It is planning to build a disc manufacturing plant in Germany with government backing - reportedly. The plant could produce DMD discs that would cost content owners only slightly more than conventional DVDs. To date there has been talk of some limited content support, purportedly from Time Warner’s Turner Pictures.
According to D Data, it aims to have DMD hardware and software on the market by the first quarter of 2005 although possibly not in US. This appears a major oversight given the company’s desire to target the HD broadcast home recording market. A number of Taiwanese hardware manufacturers are looking at the standard with the prospect of developing players for the format.
High Definition Video (HDV)
Another Chinese format, HDV was developed by Beijing’s Kaicheng High Definition Electronic Technologies, which owns core technologies for the format, as a rival to EVD. Though Kaicheng contends that its red laser standard can provide discs with the capacity to store five times more than a standard DVD (using MPEG-4), the format’s ability to provide actual HD has been brought into question by engineers working for the Chinese government (as well as issues of backward compatibility, amongst others).
Notwithstanding the criticism, Kaicheng has pressed on, with an aggressive focus on South East Asia. It has teamed up with several domestic Chinese manufacturers to produce HDV players, including Shenzhen Utek and Wanlida. Kaicheng provides these partners with HDV chips, and the first batch of 30,000 Utek-produced HDV players has already been completed.
It is currently negotiating with large national Chinese retailers to promote their products. To support the format, Kaicheng currently offers more than 400 titles in the HDV format, though unsurprisingly nothing from the mainstream US studios.
Internationally, the company reportedly shipped 6,000 units to France and in October 2004, Kaicheng announced a deal with an unnamed European distributor to ship 1m HDV players to Europe.
Though not a specific format in its own right, the Warner Bros backed HD DVD-9 proposal is worth a mention. The idea is that by using advanced compression, such as AVC or VC-1, a 120-minute HD movie can be stored on a standard red laser DVD-9. It’s a proposal that has many similarities with EVD and FVD, but stays firmly within the ambit of the technical DVD specs laid down by the DVD Forum.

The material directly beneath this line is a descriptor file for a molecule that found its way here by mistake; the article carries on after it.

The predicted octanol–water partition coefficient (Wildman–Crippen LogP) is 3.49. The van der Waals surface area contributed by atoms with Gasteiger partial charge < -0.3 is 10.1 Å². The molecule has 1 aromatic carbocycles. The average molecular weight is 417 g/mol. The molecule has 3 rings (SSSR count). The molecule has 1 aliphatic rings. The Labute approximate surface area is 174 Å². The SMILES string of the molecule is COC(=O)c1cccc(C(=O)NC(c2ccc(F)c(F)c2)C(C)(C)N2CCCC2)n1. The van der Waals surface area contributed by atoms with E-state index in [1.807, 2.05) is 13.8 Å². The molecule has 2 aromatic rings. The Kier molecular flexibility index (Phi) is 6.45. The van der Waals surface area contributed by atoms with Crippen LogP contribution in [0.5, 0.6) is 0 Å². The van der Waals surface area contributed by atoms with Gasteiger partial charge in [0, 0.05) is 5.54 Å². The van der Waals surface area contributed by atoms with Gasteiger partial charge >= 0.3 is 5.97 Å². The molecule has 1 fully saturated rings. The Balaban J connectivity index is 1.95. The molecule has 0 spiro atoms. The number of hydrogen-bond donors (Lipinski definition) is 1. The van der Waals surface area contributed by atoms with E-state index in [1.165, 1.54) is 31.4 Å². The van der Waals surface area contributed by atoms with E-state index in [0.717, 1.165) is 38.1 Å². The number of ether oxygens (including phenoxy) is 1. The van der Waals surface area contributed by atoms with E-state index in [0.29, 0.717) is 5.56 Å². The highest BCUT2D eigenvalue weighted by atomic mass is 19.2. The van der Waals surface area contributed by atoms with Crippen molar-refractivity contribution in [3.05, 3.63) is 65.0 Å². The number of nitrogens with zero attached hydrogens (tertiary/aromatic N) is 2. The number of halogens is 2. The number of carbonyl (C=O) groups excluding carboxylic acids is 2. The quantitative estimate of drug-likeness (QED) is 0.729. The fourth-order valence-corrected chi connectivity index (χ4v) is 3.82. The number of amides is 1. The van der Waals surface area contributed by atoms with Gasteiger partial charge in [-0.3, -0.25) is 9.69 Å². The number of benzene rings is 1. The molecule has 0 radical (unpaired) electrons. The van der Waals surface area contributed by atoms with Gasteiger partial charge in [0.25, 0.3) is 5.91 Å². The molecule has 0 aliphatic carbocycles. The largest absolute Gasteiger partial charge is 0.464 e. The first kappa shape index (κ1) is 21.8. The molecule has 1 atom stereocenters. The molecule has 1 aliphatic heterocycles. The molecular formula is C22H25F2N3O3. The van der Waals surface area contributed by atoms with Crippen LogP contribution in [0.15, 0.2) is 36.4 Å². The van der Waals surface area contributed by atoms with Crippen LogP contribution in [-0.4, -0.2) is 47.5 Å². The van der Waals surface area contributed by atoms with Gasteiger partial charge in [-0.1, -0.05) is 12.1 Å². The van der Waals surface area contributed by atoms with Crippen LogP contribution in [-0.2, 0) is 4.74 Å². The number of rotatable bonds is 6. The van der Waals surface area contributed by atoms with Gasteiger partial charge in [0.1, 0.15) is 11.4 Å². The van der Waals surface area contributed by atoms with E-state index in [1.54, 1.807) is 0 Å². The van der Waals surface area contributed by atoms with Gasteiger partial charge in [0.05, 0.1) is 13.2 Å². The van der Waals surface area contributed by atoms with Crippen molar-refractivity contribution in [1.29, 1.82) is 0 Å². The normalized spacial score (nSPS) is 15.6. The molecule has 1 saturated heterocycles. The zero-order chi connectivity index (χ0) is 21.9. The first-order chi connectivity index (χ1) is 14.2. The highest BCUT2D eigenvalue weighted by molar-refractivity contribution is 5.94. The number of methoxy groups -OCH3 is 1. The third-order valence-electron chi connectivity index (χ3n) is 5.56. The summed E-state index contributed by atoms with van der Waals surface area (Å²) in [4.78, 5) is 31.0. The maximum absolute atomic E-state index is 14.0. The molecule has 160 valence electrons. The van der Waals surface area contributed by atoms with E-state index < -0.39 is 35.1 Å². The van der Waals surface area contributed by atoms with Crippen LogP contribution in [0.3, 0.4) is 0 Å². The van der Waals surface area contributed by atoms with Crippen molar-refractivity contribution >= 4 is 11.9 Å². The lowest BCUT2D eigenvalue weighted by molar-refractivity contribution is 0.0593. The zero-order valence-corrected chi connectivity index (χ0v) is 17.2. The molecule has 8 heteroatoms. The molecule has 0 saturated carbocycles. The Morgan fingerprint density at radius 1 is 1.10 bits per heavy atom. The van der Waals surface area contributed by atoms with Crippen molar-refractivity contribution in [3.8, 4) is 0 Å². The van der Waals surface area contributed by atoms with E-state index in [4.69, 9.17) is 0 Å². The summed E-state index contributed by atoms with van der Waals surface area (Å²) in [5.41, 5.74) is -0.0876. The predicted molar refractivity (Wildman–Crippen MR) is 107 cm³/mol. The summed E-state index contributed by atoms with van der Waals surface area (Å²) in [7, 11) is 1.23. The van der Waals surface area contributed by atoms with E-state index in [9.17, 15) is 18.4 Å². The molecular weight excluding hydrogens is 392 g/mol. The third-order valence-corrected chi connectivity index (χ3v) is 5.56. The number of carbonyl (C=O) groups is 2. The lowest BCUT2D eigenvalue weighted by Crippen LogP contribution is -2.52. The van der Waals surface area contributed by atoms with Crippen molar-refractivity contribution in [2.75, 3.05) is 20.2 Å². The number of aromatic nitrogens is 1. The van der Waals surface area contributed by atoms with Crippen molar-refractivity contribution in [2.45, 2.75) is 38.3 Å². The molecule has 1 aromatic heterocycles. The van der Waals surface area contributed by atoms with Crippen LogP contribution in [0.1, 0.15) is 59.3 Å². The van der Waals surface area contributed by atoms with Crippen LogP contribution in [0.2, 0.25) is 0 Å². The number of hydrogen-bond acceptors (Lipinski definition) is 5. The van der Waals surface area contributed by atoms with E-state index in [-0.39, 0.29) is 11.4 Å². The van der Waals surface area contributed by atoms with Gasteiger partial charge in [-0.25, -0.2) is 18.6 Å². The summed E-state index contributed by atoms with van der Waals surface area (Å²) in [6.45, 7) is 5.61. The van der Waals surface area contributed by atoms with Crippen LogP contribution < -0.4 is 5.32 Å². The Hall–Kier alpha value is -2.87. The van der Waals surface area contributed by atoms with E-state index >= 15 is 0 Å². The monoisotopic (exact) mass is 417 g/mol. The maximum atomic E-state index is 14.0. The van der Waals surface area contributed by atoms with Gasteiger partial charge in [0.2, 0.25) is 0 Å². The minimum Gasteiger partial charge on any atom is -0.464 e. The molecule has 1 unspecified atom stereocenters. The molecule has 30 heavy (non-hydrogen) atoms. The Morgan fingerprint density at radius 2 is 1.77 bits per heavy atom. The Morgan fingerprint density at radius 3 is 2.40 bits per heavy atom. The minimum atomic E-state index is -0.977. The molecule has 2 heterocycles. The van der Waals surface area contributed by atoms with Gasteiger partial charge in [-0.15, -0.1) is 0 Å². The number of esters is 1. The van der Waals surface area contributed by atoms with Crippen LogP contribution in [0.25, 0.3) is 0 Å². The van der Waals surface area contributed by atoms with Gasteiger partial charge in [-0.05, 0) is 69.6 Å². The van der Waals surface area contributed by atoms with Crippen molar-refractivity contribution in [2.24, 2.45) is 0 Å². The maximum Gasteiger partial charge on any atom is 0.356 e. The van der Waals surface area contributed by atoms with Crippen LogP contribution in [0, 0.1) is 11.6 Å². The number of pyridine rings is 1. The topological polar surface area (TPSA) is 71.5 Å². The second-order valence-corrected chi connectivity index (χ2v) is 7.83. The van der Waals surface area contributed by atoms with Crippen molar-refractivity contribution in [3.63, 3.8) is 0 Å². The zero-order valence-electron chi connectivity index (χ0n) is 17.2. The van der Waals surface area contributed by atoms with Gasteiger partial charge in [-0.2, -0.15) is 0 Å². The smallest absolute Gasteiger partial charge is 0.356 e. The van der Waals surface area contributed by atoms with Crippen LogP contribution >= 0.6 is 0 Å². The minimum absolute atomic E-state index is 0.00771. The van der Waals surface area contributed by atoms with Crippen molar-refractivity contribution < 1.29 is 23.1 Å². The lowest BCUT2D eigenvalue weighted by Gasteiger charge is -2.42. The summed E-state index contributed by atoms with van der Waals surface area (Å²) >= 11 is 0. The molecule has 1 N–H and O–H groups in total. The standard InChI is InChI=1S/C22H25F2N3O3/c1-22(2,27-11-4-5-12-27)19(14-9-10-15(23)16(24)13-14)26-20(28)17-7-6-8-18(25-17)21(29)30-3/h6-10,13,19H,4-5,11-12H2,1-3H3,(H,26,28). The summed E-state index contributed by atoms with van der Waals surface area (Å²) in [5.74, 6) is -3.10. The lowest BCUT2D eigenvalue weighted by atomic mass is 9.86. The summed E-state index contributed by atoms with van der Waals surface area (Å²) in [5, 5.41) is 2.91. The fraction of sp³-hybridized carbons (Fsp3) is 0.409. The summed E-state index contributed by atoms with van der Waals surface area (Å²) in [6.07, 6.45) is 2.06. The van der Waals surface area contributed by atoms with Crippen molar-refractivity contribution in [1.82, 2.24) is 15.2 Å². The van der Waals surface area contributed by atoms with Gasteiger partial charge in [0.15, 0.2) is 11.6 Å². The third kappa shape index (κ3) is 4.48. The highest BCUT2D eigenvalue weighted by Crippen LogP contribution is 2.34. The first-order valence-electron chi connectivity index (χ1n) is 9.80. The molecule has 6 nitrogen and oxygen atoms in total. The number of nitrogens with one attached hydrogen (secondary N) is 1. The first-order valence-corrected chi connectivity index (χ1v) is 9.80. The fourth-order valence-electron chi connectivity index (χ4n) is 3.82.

The business case for this has been that packaged HD movies could be offered on existing DVD-9 discs, thus avoiding the cost of utilising new replication equipment. In this respect, some studios feel it is important to have the option of using HD DVD-9 as a cost-saving measure on certain highdefinition releases.
To date, backers of the HD DVD format have confirmed that HD DVD-9 will be offered as an option within their specification. By contrast, the Bluray group has yet to confirm the inclusion of this option within their specifications.
DivX is a proprietary video compression technology developed by DivX Networks, which has in recent years used its format to make some headway in both the online sector and the DVD hardware market. DivX enables the compression of DVD-quality video to 10 per cent of that of MPEG-2. Recently, the company announced that its technology will have been incorporated in over 20m DVD players shipped by end 2004.
Notably, all of these devices will be able to play back DivX encoded titles downloaded from content partner websites. At present, DivX has 75 content partners, offering around 18,000 titles for download. However, most of these are lower tier movies with no blockbuster content to speak of (although there is an impressive mix of well-known television content).
The current content business model sees some titles being available for download so that they can be subsequently burnt onto a CD or DVD, to be played back on a DivX-certified DVD player. Unique to DivX’s plans is true interoperability between an online environment and DVD - enabling the consumer to transfer secure content freely between the PC and the TV.
The next stage in the DivX DVD strategy seems to be a shift towards DivX-HD - advanced compression that, according to the company, can compress HD files to approximately 25 per cent of existing broadcast HD files. The aim is not only to enable quick Internet distribution but to fit a feature-length HD movie, a standard definition encode, multiple audio tracks and bonus features onto a single red laser DVD. This, however, sees the picture quality pushed down to 720p, with a bit-rate as low as 4 Mbps.
The company is currently offering movie trailer downloads in HD, and is planning to work with manufacturers to launch DivX-HD DVD players in 2005.